Barack Obama has vowed that America will not hesitate to use its military might in the Asia-Pacific to protect US allies while also warning governments such as Australia that they cannot ignore their global responsibilities to address climate change more firmly.
In a speech on the sidelines of the G20 in Brisbane, Mr Obama had strong words for potential aggressor states such as China, Russia, and North Korea, as he told them never to "question our resolve or our commitments to our allies", and lectured them in their own states that the "rule of force must give way to the rule of law".
The strong comments came in a landmark speech to students at Queensland University, ahead of a summit in which the world's biggest economies have agreed to an even more ambitious growth target of 2.1 per cent over five years above business-as-usual levels.
Mr Obama's speech dealt principally with American foreign policy and democracy, but also ventured heavily into climate change, despite the insistence of the Abbott government the issue be left off the G20 agenda.
Fairfax Media understands that climate change will now be specifically mentioned in the final communique with its own reference to the responsibility of member nations to take material action.
That represents a substantial win for Mr Obama, who has succeeded in making the G20 summit address the issue irrespective of the host's reluctance.
Mr Obama said the region was the world's most dynamic and prosperous but also contained pressure points, making reference to territorial tensions between China and Japan.
"Yet alongside this dynamism, we see dangers that could undermine this progress. North Korea's nuclear and missile programs. Disputes over territory – remote islands and rocky shoals – threaten to spiral into confrontation," he said.
The President said all nations had a responsibility to act on climate change, telling Australians in particular they faced more extreme weather including longer droughts and more frequent and severe wildfires as the planet warmed.
The President told the gathering of students, dignitaries, and media that he was yet to visit the Great Barrier Reef.
"I want to come back and I want my daughters to be able to come back and I want them to be able to bring their daughters or sons to visit and I want that there 50 years from now."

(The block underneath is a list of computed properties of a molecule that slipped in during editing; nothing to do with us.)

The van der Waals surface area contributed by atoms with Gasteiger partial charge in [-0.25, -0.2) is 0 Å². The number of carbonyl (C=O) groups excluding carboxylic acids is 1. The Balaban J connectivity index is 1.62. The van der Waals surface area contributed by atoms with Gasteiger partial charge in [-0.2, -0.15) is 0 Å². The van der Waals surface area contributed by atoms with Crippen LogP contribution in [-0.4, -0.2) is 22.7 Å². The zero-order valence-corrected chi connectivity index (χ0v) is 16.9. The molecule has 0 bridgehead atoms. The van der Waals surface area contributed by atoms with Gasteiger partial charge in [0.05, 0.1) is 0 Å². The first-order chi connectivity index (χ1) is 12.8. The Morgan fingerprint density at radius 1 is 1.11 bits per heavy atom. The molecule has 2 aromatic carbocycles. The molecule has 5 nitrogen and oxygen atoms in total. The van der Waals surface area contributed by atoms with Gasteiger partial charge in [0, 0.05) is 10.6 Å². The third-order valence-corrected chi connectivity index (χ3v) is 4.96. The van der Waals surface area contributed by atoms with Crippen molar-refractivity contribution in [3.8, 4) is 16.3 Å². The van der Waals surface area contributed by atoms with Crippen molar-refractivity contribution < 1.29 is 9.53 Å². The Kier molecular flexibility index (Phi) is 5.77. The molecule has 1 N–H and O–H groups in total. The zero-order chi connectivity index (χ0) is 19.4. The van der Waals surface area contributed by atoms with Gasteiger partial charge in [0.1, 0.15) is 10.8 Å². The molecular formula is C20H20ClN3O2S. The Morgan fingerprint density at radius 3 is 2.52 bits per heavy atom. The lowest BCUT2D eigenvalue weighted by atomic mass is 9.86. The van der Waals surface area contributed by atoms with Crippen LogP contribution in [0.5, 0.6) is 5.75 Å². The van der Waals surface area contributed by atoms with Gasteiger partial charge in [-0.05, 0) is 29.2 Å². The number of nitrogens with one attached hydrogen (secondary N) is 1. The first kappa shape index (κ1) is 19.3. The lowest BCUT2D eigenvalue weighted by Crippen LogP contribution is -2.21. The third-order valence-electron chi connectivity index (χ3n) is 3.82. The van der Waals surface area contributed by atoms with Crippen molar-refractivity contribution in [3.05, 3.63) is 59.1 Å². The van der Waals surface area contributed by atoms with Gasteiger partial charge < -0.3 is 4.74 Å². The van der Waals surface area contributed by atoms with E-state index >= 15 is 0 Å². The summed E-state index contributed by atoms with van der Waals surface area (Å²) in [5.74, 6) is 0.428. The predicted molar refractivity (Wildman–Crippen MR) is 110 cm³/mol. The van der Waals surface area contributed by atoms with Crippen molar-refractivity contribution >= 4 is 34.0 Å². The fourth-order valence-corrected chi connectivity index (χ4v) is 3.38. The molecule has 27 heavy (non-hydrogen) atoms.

He told students, in comments directly linking climate change to bushfires: "Here in Australia it means longer droughts, more wildfires. No nation is immune and every nation has a responsibility to do its part ... which means we've got to step up."
The call for international action follows Mr Obama's G20-eve joint emissions reduction pact with China announced on Wednesday, and his commitment to a $US3 billion ($3.5 billion) contribution to the international Green Climate Fund to help developing nations deal with climate change.
"Now in a historic step China made its own commitment for the first time, agreeing to slow, peak and then reverse the course of China's emissions. And the reason that's so important is because if China as it develops, adapts the same per capita carbon emissions as advanced economies like the US or Australia, this planet doesn't stand a chance because they've got a lot more people."
A draft Brisbane Action Plan to be adopted by all members of G20 is reported to include a plan to lift female workforce participation in what would be an international fillip to Tony Abbott's controversial paid parental leave scheme.
Mr Obama's speech also included a spirited defence of democracy.
"We believe in democracy – that the only real source of legitimacy is the consent of the people; that every individual is born equal with fundamental rights, and that it is the responsibility of governments to uphold these rights. This is what we stand for. This is our vision – the future America is working toward in the Asia-Pacific, with allies and friends."
In a deft repackaging of a familiar argument put forward by previous US presidents, Mr Obama challenged the assumption that democracy was somehow merely a "western" concept, instead arguing it had become a standard in Asia too.
This included nations such as Taiwan, Japan, South Korea, India, and Indonesia.
"As a Pacific power, the United States has invested our blood and treasure to advance this vision. Generations of Americans have served and died here so that the people of the Asia-Pacific might live free," he said.
After announcing the "pivot" to the Asia-Pacific region in the Australian Parliament three years ago, there was considerable interest in Canberra on how that was now being perceived in the White House. Mr Obama said it remained the priority.
"Day in, day out, steadily, deliberately, we will continue to deepen our engagement using every element of our power – diplomacy, military, economic, development and the power of our values," he said.
"I decided that given the importance of this region to American security, to American prosperity, the United States would rebalance our foreign policy and play a larger and lasting role in this region. That's exactly what we've done. Today, our alliances, including with Australia, are stronger than they have ever been. American exports to this region have reached record levels. We've deepened our cooperation with emerging powers and regional organisations, especially in southeast Asia. We expanded our partnerships with citizens as they work to bolster their democracies."